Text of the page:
While it may be tempting to think the symptoms are the result of weather conditions, such as a change in the air pressure or the advent of snow or a thunderstorm, they’re often the signs of a problem with indoor air quality.

One way to determine the cause of these problems is to pay attention to when they start. For instance, if you display any of the symptoms above in the morning before you head to work, then they stop once you leave your home and start again once you return, it’s almost a sure sign that the problem exists inside your home.

These problems can be caused by anything from dust mites and toxic mold spores to cleaners and the off-gassing of newer pieces of furniture. In more extreme cases, the signs above can escalate to more severe symptoms, such as muscle pain, fever, chills, shortness of breath, rashes and chronic sickness.

Here are six additional signs that indicate possible problems with the indoor air quality of your home.

1. Dust Buildup on Surfaces and Around Vents

If your home seems extraordinarily dusty, or if you inspect the HVAC air vents in your home’s system and they’re covered in dust, in all likelihood, you have a problem. At the very least, this is a sign of a buildup of dust mites, pet dander and pollen that aggravates symptoms for anyone who has an allergy and makes breathing more difficult for anyone who has asthma.

2. Humidity Issues

You always want to keep the humidity level in your home between 35% and 50%. This range is an ideal level that will ensure a comfortable feeling in your home and also inhibit the growth of microorganisms.

If your home lacks humidity, the resulting dry air can lead to sore eyes, plugged sinuses, dry, itchy skin and upper respiratory illnesses. Too much humidity, and your home becomes a playground for mold, mildew and other forms of microbes. A humidifier for a too-dry home or a dehumidifier for a too-humid home is likely your best solution.

3. Growths or Odors in Your Home

One of the best indicators of your home’s indoor air quality is your nose. Have you ever walked into someone else’s home and immediately detected that the air was too stale or stuffy? You would never comment on it to your host, of course, but that doesn’t mean you didn’t notice it.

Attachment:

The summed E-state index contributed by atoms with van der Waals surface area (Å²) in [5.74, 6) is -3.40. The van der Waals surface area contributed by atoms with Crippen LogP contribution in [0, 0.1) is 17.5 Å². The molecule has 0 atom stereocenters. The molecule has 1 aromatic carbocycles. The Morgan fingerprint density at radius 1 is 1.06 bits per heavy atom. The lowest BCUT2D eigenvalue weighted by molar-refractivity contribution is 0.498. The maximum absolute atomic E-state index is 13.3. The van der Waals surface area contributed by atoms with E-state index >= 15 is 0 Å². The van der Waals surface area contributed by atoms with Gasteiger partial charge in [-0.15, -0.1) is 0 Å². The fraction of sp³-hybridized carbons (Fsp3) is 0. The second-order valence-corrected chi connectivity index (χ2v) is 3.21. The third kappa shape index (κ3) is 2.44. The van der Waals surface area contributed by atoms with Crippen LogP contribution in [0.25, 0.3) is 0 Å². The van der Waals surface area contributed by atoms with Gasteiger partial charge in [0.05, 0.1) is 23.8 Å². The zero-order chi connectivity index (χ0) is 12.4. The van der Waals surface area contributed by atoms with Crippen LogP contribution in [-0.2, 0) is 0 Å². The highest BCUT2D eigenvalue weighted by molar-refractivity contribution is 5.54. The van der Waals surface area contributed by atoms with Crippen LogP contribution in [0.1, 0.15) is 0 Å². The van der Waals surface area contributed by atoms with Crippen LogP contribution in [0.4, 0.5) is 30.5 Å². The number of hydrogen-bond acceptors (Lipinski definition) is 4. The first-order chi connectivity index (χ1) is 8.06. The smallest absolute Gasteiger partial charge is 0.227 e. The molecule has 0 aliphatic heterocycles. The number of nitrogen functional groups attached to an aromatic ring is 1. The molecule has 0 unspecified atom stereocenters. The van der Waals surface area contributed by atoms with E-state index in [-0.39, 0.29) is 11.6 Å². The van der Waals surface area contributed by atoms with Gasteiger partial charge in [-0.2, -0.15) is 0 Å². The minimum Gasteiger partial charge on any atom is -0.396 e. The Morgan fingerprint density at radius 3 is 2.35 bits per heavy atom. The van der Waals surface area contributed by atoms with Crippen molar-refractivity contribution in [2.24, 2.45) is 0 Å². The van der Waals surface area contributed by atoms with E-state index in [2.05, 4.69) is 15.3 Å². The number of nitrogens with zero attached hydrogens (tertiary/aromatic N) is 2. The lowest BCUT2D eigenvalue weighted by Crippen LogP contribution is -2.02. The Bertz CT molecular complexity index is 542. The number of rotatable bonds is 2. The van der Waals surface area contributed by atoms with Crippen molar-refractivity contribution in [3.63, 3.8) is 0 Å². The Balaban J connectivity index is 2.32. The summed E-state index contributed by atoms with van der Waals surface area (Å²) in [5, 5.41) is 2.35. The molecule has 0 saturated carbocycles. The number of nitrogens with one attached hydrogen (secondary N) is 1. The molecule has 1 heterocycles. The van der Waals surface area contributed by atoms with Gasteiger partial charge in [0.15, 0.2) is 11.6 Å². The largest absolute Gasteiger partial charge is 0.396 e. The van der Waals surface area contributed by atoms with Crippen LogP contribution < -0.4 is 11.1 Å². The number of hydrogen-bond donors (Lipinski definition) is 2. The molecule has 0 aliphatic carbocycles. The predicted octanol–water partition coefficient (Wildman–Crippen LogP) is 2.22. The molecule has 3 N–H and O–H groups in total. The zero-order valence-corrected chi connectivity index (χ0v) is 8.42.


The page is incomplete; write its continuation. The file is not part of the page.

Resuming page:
The truth is that sometimes “air pollution” can be worse inside your home than it is outside. Mold and mildew growths can produce that stale, earthy odor that lingers throughout a space. Meanwhile, volatile organic chemicals (VOCs) release harmful chemicals into the air. VOCs can be produced by elements such as carpets, children’s craft supplies, paint, new furniture, cleaning products and even that freshly pressed jacket you picked up from the local dry cleaners.

One of the biggest contributors to VOCs inside your home is something that’s supposed to make the air smell better — air fresheners. Air fresheners contain many VOCs that are listed on the side of the can as “fragrance.” Air freshener manufacturers are not required to list the exact breakdown of the chemicals in a can of their product, and people with asthma or other breathing problems often find that air fresheners make their conditions worse.

Tests by the National Resources Defense Council found that some air fresheners contain phthalates, which have been linked to childhood development issues and hormonal problems.

Here are some smells and orders that indicate poor air quality:

  • A musty smell: That musty smell is almost always a sign of mold and mildew in the home, normally caused by high humidity levels and poor air circulation. Look for black or green mold spots on surfaces in your home — they’re normally around sinks, tubs and laundry areas, where exposure to moisture is high.